In late March 2020 the Home Office released some 300 immigration detainees to avoid the risk of spreading coronavirus. Hundreds more remain in detention and some are held on the prison estate. The fairness of imprisoning immigration detainees was tested in a recent, unsuccessful legal challenge.
Much has written about remote video hearings since the COVID-19 lockdown and there remain plenty of issues to consider. New, handy guidance from the Employment Tribunal offers a bunch of tips for better video hearings.
A new decision by the Court of Appeal confirms that the Home Office may be held liable in negligence for unreasonable delays in providing visa documents and that the Upper Tribunal can award damages in such claims.
The Court of Appeal has clarified what disabled claimants bringing claims for reasonable adjustments or indirect disability discrimination need to show, in order to establish that a ‘provision, criteria or practice’ (PCP) has been applied to them. ‘One-off’ decisions will not necessarily be enough.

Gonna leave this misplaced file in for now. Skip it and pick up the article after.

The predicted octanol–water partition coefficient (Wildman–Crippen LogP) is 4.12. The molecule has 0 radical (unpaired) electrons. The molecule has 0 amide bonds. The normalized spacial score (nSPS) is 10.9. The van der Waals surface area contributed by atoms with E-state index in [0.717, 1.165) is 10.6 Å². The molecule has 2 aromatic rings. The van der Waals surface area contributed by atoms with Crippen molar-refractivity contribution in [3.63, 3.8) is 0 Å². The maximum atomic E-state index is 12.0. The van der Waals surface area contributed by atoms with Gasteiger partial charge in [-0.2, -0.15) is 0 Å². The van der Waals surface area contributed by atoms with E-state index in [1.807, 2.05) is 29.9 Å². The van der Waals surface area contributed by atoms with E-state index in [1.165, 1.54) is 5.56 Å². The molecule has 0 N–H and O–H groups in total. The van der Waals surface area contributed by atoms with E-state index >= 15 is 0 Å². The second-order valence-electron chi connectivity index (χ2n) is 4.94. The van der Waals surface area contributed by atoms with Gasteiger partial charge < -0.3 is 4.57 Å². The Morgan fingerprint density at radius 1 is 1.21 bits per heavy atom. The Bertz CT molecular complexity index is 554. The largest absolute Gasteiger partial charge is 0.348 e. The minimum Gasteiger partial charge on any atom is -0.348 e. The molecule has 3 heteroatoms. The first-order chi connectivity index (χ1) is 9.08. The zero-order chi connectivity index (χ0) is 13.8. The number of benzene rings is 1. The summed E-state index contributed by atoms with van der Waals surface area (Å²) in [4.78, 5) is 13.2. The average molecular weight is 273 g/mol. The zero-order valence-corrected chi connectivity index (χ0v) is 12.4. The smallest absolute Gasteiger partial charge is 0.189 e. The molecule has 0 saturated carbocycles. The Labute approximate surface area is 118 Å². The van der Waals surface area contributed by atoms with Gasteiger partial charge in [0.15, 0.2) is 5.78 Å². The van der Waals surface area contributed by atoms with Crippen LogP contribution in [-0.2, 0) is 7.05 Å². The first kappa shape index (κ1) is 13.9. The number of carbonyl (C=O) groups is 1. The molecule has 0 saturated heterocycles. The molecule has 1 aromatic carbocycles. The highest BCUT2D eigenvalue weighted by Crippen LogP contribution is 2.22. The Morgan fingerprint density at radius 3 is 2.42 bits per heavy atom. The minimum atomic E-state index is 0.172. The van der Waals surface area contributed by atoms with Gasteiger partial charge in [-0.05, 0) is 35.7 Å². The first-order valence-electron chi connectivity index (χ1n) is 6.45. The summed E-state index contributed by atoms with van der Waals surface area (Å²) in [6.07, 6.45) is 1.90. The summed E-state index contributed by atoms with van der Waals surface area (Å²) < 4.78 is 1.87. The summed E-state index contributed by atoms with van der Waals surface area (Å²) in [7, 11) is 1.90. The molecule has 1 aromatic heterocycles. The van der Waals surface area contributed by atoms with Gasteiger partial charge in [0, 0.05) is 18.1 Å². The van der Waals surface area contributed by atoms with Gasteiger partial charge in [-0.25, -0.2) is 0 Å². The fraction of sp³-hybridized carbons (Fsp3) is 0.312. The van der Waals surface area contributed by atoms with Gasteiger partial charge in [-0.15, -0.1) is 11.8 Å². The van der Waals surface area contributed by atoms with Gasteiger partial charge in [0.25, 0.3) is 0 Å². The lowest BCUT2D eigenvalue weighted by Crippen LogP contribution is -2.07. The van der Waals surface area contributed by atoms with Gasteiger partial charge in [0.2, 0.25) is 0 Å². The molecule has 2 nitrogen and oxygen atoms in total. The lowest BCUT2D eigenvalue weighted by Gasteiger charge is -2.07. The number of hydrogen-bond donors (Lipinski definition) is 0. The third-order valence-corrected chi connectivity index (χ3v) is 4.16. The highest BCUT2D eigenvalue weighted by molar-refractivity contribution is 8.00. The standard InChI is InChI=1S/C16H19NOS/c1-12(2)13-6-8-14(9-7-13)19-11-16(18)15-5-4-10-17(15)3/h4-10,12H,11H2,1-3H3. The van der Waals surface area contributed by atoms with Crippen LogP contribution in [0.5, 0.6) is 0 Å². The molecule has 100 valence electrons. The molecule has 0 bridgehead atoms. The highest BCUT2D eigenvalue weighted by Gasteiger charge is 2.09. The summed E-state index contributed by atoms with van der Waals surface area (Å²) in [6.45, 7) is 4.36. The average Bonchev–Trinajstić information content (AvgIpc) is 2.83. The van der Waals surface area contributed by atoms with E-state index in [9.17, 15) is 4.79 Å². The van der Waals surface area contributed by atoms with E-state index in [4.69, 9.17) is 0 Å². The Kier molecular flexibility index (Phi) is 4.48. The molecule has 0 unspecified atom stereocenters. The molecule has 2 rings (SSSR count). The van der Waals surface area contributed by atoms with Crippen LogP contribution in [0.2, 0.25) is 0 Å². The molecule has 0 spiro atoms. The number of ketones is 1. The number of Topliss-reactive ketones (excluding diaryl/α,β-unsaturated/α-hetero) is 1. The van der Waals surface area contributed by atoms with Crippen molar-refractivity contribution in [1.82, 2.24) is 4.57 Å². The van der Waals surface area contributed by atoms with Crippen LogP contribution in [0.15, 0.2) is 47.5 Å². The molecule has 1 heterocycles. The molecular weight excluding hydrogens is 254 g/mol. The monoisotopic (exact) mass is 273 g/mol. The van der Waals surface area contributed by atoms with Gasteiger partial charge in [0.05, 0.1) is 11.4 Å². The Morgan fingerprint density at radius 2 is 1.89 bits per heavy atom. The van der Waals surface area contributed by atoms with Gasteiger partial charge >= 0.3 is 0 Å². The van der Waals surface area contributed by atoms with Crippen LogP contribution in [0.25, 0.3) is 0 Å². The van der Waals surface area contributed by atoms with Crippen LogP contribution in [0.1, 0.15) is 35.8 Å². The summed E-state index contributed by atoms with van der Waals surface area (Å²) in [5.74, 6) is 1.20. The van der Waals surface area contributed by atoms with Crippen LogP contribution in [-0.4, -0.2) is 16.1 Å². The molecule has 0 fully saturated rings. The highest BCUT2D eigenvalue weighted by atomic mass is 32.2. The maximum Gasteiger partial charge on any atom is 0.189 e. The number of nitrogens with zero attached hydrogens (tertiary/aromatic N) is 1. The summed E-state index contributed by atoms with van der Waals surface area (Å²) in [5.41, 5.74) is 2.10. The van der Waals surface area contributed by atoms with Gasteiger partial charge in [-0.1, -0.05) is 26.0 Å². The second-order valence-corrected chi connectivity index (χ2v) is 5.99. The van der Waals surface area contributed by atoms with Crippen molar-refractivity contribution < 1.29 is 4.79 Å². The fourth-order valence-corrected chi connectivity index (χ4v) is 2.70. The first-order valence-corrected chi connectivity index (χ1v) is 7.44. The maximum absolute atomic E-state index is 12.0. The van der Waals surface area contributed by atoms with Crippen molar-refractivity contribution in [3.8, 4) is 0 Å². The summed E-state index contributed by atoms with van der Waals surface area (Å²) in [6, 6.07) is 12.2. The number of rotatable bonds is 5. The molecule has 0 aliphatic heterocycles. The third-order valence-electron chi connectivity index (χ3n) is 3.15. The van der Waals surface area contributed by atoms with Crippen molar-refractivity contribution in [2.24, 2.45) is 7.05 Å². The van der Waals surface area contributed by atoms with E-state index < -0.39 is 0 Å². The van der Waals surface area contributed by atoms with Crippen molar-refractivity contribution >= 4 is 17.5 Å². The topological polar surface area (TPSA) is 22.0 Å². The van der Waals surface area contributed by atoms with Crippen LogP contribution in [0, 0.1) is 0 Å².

Those lawyers itching for an early finish on Fridays should take care not to under-estimate the length of hearing required in the Commercial Court of the High Court, a recent judgment highlights.
The Upper Tribunal has taken a significant step forward for the protection of the rights of undocumented EU children in the UK, in the reported case of MS (British citizenship; EEA appeals) Belgium  UKUT 356 (IAC). Download my Q&A for LexisNexis here.
A employee has won their appeal against a Tribunal decision dismissing their claim for unpaid wages and discrimination in a dispute over the ‘right to work’ as it applies to EU immigration laws. But the appeal judgement appears to contain some omissions.
The High Court has found that a private mapping company breached several licences and infringed the database rights of the Ordnance Survey Limited. The case has important guidance for ‘big data’ processors and discusses the interpretation of website terms.